An open letter to my first pair of running shoes

Not everyone knows what an open letter is, so before I begin here’s a short intro: An open letter is a letter written to a specific person or thing with a purpose for a broader audience. People have been writing open letters for hundreds of years, and have written them to many different audiences including celebrities, food, places, and circumstances.

Here is one I wrote about my first pair of running shoes, I hope you enjoy it!

. . . . . . . . . . . . .

Dear first pair of running shoes,

I am doing great! Since I got rid of you, I’ve run over a thousand miles. But that’s beside the point and definitely not a polite way to start off.

I remember the first day we met. It was a hot day in the middle of my 8th-grade summer. I had just finished cross country at my middle school and decided I wanted to try out track my freshman year of high school. Dad would take me to the track at the Taylorsville High School almost every morning that summer and I would do different variations of sprint workouts. He had told me that I could get a pair of special shoes designed just for running and took me to Salt Lake Running Co. down on 7th east. When I sat down, they brought out at least 10 different shoes for me to try on. I had no idea picking out shoes could be so meticulous. They measured my feet and the depth and width of my arches. You were the very first pair I tried on. Pink Nike’s with blue on the sides. A mesh top covering my toes, and a high arch in the soles.

I didn’t like you.

Every other pair I tried on after you looked prettier and I knew I didn’t want you. The guy at the store had me run in each pair of shoes I tried on, but when it came down to it, you fit the best. You fit seamlessly to my feet. I would later learn the importance of a running shoe, and you, my friend, were exactly what I needed.

You intimidated me at first. You were exactly $120, more than I had ever paid (ok, more than mom or dad) had ever paid for a pair of shoes. I worked almost every day that summer doing work for dad’s company to earn you. And boy was it worth it.

You taught me to do hard things. Cliche, I know, but it’s true. When spring track came around, I was terrified. I had seen those upperclassmen sprinters, and I marveled at their talent. I wanted to be like them, but I was scared that I wouldn’t fit in or even be able to do it. I had only ever practiced on my own, but I decided to give it a try. You were with me that first day. I put you on my feet and nervously walked into the rubber room. The upperclassmen led us in an intense warmup, and then we were instructed to run laps up and down the stairs. By the end of the workout, I was drained of energy and my heart was beating fast and my lungs were on fire. But I had done it-WE had done it.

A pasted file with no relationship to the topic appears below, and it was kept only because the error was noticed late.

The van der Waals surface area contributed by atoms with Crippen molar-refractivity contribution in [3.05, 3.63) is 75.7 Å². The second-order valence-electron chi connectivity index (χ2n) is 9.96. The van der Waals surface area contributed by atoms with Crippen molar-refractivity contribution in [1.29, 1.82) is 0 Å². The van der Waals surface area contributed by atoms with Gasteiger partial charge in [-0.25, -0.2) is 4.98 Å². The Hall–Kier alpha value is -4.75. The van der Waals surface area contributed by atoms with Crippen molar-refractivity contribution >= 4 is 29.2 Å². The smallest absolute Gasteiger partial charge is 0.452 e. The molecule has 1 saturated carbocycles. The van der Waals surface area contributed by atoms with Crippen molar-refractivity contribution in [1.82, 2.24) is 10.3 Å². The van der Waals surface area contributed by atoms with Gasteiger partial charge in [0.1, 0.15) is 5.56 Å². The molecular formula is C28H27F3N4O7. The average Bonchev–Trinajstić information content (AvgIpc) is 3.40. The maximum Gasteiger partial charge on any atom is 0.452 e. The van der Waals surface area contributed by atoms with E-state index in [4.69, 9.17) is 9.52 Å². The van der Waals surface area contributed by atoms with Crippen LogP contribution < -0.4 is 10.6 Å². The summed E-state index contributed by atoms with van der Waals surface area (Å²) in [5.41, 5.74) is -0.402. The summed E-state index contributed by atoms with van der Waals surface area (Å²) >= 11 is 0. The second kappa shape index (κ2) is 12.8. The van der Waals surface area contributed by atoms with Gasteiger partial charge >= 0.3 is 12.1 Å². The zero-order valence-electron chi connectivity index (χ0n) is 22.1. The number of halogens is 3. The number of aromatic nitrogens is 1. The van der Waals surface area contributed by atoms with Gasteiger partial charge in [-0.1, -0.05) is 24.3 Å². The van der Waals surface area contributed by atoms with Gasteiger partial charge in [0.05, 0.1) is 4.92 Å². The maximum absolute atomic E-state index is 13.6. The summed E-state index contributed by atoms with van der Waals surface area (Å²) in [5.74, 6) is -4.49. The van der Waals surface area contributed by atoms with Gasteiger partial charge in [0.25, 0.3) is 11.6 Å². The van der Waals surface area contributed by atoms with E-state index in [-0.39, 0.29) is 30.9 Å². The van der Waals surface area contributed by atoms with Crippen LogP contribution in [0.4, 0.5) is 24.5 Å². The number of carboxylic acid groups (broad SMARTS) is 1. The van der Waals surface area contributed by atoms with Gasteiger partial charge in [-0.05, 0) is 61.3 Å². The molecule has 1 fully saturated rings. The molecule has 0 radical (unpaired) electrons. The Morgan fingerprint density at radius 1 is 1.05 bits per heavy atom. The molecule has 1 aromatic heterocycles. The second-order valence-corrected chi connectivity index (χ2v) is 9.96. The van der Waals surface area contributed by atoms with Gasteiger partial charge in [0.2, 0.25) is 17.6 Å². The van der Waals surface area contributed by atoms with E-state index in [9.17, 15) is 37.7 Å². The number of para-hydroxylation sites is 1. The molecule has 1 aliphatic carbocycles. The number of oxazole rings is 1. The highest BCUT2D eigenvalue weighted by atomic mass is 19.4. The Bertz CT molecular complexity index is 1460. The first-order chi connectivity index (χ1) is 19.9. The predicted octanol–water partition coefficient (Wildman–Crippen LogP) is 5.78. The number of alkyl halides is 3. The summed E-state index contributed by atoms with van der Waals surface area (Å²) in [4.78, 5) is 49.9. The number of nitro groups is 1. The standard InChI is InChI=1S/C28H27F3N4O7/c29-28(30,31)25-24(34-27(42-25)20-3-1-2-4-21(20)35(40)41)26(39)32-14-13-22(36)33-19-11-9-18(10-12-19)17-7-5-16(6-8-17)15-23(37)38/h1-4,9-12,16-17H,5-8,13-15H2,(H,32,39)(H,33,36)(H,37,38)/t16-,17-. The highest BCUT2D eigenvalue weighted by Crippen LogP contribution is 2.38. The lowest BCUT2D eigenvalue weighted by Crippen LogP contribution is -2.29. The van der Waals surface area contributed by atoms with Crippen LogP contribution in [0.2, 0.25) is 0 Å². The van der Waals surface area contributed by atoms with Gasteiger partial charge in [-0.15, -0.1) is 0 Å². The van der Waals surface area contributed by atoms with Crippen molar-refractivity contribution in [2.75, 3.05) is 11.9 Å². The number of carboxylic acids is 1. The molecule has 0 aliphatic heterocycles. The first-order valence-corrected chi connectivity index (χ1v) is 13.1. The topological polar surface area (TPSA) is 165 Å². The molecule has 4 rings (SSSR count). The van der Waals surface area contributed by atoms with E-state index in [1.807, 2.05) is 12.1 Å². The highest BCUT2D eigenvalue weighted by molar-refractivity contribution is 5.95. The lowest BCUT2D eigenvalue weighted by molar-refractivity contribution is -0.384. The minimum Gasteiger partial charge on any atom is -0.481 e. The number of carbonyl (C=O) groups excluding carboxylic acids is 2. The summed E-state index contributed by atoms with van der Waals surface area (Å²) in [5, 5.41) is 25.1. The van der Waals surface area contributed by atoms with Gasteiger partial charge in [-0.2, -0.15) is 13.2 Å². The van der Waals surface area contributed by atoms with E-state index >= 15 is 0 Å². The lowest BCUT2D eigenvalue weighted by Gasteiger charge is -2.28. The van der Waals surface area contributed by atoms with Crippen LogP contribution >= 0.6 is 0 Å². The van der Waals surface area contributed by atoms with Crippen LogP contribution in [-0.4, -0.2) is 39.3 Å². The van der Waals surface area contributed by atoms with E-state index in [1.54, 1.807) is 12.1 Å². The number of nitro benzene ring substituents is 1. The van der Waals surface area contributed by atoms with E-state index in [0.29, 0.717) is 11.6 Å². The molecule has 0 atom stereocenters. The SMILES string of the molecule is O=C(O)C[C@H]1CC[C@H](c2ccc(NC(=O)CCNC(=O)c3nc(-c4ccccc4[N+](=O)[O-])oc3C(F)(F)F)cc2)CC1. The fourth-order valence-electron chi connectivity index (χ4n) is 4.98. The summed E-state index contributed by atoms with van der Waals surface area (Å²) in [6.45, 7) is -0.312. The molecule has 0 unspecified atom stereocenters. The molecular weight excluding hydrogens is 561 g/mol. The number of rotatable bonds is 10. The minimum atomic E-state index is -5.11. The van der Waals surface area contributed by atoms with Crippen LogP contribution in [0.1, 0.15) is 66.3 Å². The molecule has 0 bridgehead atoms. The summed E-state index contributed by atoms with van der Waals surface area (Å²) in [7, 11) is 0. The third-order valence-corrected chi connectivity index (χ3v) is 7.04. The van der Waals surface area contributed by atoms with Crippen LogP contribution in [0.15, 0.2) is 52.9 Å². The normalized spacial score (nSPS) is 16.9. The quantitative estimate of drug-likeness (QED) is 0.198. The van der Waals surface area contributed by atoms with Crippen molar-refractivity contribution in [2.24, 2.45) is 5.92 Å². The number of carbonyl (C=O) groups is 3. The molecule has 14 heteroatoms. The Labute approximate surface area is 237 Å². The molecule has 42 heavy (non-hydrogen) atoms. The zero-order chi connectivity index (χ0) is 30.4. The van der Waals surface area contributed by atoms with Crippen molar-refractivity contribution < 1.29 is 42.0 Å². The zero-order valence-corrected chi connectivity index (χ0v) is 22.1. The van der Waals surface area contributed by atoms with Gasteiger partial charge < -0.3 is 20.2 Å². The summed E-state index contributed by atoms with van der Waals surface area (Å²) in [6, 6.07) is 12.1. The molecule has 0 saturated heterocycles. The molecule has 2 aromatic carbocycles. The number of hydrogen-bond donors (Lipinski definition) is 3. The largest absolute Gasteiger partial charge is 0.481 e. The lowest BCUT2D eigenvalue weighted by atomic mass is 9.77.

From that day forward, you became my best friend. I would be reminded of this many times in the passing years when I was nervous to try something new. Dad would tell me of my bravery and remind me that I told him the only reason I liked school was because I got to run track every day after school.

At the beginning of my junior year, Beth and Charlie convinced me to try cross country. “HECK NO! What kind of crazy person would do that, I can barely run a mile without getting tired!” I thought. But like that first day of track, I decided to give it a chance even though I really, and I mean reallllly, didn’t want to. Well, I soon became one of those crazy distance runners and fell in love with it.

One day after a cold December run, we were stretching with the cross country team in the breezeway. I had one leg stretched out to the right and I was reaching for my toes when Anthony Davies, the fastest runner on the team, looked at me and said, “Emmie, you need new shoes.” I wasn’t sure how to react. It embarrassed me, and I didn’t like the idea of parting with you. But he was right. You literally had holes in the bottom of your sole and I could see right through you. It was hard to let you go- you stuck with me for four years-way longer than you should have. So thank you.

When I got you, I committed to running-something that was-and is-painful and scary, but also very rewarding. You gave me a chance. If I never ran track, I would never have made the friends I did. If I didn’t run track, I wouldn’t have run cross country. If I didn’t run cross country, I wouldn’t have learned that it’s a great way to relieve stress. When I run, I am my best self. I am happy. I am content. I love myself. And I can see who I want to become. You changed my life. Wherever I am, whatever I’m doing, I know that I need to give new opportunities a chance-especially when I am scared.

With love,

Emmie

P.S. I may have new shoes, but I’ll never forget you.